Be it in college or more recently, you may have signed up for a credit card with an introductory low- or no-interest rate. If so, you’ve probably seen that introductory rate expire, and your interest rate jump to anywhere from 10 to 25 percent (or even more). All of a sudden that credit card is costing you big bucks, and you should pay it off as soon as you can (once you’ve tackled the previous two steps). By contrast, Alford points out, “loans such as a mortgage payment, a student loan, or a car loan offer lower interest rates, so they don’t need to be paid off as quickly.” In addition, “some things like mortgages or student loans also allow you to deduct the interest on your tax return, which is a benefit you won’t find with credit cards,” Alford says.
“You may have a combination of government student loans and private student loans, but you’ll want to get rid of those private student loans first,” Alford says. These private loans often have higher interest rates, between five and 12 percent. Interest is tax deductible in some cases up to $2500, so "if you earn less than $75,000, Fidelity recommends paying off any debt over eight percent interest first,” he advises.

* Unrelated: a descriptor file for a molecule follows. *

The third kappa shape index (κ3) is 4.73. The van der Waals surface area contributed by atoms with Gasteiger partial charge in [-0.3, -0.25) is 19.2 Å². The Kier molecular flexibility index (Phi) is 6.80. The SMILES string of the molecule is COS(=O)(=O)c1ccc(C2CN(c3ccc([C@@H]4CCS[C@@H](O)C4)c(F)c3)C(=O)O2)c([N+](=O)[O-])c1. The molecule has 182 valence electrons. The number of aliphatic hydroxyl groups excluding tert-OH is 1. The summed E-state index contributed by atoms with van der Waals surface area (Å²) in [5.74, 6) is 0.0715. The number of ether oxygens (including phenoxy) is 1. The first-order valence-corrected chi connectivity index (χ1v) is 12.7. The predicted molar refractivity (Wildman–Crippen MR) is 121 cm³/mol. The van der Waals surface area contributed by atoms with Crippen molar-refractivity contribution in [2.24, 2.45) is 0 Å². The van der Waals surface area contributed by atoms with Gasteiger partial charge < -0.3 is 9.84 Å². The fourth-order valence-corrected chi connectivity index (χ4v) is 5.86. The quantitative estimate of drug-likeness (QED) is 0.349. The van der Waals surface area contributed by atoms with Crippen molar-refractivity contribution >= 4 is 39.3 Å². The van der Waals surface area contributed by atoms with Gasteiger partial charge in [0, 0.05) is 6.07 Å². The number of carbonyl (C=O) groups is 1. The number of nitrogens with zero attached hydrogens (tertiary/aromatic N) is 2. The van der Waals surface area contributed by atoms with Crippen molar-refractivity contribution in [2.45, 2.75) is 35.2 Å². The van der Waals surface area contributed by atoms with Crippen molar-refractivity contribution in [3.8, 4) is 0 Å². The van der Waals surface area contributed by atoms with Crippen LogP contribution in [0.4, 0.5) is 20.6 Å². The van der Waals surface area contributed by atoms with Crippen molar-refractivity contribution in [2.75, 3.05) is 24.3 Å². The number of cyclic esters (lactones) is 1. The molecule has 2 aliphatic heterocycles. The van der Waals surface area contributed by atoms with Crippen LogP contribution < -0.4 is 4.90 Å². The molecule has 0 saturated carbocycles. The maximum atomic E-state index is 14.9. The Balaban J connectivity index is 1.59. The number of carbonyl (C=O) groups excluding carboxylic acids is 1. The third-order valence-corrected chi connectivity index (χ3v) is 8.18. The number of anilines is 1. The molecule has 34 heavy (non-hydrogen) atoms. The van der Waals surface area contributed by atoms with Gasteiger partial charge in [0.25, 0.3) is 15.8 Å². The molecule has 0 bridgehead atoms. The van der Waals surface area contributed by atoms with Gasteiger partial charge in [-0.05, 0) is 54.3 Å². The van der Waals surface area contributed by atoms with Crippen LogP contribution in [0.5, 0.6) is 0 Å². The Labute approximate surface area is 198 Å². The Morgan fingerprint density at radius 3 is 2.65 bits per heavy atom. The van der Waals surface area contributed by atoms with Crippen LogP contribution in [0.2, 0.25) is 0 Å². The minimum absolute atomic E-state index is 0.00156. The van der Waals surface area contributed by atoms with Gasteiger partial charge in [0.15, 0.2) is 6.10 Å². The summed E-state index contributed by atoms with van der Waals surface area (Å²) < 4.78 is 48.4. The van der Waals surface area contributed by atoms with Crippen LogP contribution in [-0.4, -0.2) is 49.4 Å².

If you’ve gone through the previous steps and you still have money to spare, “you may benefit more from growing your long-term investments than you would from paying off that lower interest rate debt,” like mortgages, government student loans, and car payments, Alford says.
So how much more should you contribute to your 401(K)? “The goal is to contribute as much as you can, until you’re actually able to max it out," he says. "The maximum contribution limit for 2015 is $18000 per year.” That number may sound totally unrealistic, but it’s something to work toward, so every time you get a raise or a bonus, set a higher percentage, or even a hefty chunk, aside into your retirement savings.
The last step is to tackle those low-interest loans. Until you’ve covered all of the previous steps, Alford recommends making “just the monthly payments on lower-interest loans such as mortgage loans, car loans, and government student loans,” because “these types of debts carry lower interest rates and some are even tax deductible.”
So what now? Onto the fun part: how to save up for travel!
Which steps in this hierarchy have you taken? Share with us in the comments below.
Opening photo: Collage Vintage